Geoblocking can be used for other purposes as well. Price discrimination by online stores can be enforced by geo-blocking, forcing users to buy products online from a foreign version of a site where prices may be unnecessarily higher than those of their domestic version. The "Australia Tax" has been cited as an example of this phenomenon, which has led to governmental pressure to restrict how geoblocking can be used in this manner in the country.[7][8]

Other noted uses include blocking access from countries that a particular website is not relevant to (especially if the majority of traffic from that country is malicious),[9] and voluntarily blocking access to content or services that are illegal under local laws. This can include online gambling,[10] and various international websites blocking access to users within the European Economic Area due to concerns of liability under the General Data Protection Regulation (GDPR).[11][12][13]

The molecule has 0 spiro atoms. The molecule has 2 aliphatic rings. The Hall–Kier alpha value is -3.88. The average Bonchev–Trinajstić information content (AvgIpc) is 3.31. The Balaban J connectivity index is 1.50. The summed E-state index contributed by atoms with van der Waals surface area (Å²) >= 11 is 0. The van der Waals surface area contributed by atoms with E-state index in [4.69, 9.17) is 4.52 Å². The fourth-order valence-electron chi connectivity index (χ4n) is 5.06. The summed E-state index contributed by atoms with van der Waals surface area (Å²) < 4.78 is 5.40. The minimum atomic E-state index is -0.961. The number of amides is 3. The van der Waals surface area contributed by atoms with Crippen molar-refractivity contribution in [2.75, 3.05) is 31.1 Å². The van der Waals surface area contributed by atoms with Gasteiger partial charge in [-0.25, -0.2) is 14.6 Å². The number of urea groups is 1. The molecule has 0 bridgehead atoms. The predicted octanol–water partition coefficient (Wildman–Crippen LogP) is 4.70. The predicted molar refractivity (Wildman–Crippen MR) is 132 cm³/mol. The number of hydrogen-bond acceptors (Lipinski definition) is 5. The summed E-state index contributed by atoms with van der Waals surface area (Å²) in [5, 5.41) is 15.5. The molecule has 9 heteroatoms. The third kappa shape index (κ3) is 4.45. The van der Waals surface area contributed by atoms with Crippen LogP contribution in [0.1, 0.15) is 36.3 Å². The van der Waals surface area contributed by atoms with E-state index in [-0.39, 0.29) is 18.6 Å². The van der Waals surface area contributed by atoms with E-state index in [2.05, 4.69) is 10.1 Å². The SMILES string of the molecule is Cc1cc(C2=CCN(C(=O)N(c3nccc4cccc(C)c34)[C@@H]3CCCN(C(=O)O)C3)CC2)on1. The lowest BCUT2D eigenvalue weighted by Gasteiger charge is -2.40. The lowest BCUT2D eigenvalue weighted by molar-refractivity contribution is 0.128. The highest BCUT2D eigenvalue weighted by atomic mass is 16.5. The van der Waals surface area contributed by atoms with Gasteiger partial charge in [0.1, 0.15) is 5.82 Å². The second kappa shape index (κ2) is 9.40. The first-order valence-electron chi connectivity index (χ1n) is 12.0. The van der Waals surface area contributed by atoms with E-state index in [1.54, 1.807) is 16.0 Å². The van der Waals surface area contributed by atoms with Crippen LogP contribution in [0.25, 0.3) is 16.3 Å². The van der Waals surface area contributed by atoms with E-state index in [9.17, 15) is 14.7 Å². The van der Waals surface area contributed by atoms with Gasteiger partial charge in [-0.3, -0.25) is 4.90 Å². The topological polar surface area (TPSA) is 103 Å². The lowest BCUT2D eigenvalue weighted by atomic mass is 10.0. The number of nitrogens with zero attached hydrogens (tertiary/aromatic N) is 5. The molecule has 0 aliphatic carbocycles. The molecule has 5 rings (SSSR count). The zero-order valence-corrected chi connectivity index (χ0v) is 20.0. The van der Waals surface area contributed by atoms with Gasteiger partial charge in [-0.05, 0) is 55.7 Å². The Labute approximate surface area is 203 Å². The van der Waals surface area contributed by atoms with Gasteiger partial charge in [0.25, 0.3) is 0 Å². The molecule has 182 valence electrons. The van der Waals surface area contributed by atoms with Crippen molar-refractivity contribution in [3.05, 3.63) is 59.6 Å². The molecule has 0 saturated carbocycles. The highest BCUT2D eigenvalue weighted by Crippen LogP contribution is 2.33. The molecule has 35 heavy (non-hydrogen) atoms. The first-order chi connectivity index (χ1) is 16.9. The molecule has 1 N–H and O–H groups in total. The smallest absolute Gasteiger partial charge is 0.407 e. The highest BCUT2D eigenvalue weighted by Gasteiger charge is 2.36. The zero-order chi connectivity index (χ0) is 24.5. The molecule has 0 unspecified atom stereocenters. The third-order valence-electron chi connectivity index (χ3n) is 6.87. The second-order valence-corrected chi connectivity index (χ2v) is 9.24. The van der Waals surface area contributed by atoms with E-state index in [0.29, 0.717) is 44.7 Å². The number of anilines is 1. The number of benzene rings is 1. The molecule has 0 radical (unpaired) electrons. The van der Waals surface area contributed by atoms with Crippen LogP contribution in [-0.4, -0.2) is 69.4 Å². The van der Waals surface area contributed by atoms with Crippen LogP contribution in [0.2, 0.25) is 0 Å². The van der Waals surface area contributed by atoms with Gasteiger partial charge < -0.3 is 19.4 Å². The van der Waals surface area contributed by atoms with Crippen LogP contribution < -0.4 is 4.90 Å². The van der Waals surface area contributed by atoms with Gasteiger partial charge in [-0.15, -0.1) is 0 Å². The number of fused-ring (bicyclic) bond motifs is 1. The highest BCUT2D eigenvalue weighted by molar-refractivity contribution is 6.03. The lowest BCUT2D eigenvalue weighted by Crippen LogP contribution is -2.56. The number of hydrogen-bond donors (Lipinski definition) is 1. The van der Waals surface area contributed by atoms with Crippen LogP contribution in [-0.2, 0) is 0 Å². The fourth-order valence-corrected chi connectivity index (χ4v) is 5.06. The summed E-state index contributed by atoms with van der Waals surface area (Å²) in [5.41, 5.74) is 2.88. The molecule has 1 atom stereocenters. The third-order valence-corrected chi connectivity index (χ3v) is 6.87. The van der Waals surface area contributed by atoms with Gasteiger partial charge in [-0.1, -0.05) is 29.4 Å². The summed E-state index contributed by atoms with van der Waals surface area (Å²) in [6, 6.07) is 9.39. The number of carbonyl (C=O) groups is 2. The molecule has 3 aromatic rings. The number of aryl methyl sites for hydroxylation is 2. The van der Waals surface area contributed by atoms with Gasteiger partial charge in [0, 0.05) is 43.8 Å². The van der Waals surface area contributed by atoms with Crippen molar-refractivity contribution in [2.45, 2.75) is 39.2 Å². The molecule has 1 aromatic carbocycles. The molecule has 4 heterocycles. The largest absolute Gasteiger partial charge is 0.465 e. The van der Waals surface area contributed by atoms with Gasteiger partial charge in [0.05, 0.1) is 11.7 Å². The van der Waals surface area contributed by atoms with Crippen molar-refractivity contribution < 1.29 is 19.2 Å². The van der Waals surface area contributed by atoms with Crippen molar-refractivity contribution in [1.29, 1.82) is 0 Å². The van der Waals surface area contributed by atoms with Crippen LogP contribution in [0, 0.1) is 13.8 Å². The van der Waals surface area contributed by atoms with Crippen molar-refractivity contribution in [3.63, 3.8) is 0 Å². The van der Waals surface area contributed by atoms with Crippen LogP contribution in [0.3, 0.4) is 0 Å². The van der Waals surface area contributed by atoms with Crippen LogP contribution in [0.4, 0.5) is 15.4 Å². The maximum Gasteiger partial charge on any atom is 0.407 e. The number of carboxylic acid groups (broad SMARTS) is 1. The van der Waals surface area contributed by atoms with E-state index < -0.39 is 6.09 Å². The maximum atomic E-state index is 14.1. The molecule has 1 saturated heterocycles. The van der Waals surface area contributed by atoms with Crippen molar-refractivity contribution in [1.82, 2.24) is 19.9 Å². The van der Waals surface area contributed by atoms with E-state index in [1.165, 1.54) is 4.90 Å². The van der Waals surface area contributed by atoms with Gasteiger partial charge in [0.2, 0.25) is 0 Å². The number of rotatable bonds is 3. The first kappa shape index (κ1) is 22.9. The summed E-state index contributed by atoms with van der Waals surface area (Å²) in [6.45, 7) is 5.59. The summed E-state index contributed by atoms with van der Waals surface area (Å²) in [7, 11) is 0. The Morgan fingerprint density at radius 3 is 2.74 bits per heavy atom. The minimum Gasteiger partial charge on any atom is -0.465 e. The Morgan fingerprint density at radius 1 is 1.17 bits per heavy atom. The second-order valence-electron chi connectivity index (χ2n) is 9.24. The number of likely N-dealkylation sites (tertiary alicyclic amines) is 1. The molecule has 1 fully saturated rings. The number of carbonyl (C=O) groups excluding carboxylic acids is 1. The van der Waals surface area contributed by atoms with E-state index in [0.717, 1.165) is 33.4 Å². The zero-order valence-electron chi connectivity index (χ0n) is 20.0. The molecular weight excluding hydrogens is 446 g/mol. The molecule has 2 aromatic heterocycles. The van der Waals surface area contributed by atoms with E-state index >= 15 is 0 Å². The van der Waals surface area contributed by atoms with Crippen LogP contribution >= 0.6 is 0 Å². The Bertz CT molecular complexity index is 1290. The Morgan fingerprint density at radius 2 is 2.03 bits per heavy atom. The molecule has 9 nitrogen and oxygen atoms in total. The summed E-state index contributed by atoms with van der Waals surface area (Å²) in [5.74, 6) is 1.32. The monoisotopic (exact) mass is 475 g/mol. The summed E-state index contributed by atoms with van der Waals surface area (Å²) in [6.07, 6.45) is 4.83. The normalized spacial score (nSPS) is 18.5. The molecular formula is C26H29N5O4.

Geo-blocking can be circumvented. When IP address-based geo-blocking is employed, virtual private network (VPN) and anonymizer services can be used to evade geo-blocks. A user can, for example, access a website using a U.S. IP address in order to access content or services that are not available from outside the country. Hulu, Netflix, Amazon and BBC iPlayer are among the foreign video services widely used through these means by foreign users.[2] Its popularity among VPN users in the country prompted Netflix to officially establish an Australian version of its service in 2014.[14] In response to complaints over the quality of domestic coverage by NBC, along with a requirement for viewers be a subscriber to a participating pay television provider in order to access the online content, a large number of American viewers used VPN services to stream foreign online coverage of the 2012 Summer Olympics and 2014 Winter Olympics from British and Canadian broadcasters. Unlike NBC's coverage, this foreign coverage only used a geoblock and did not require a TV subscription.[15]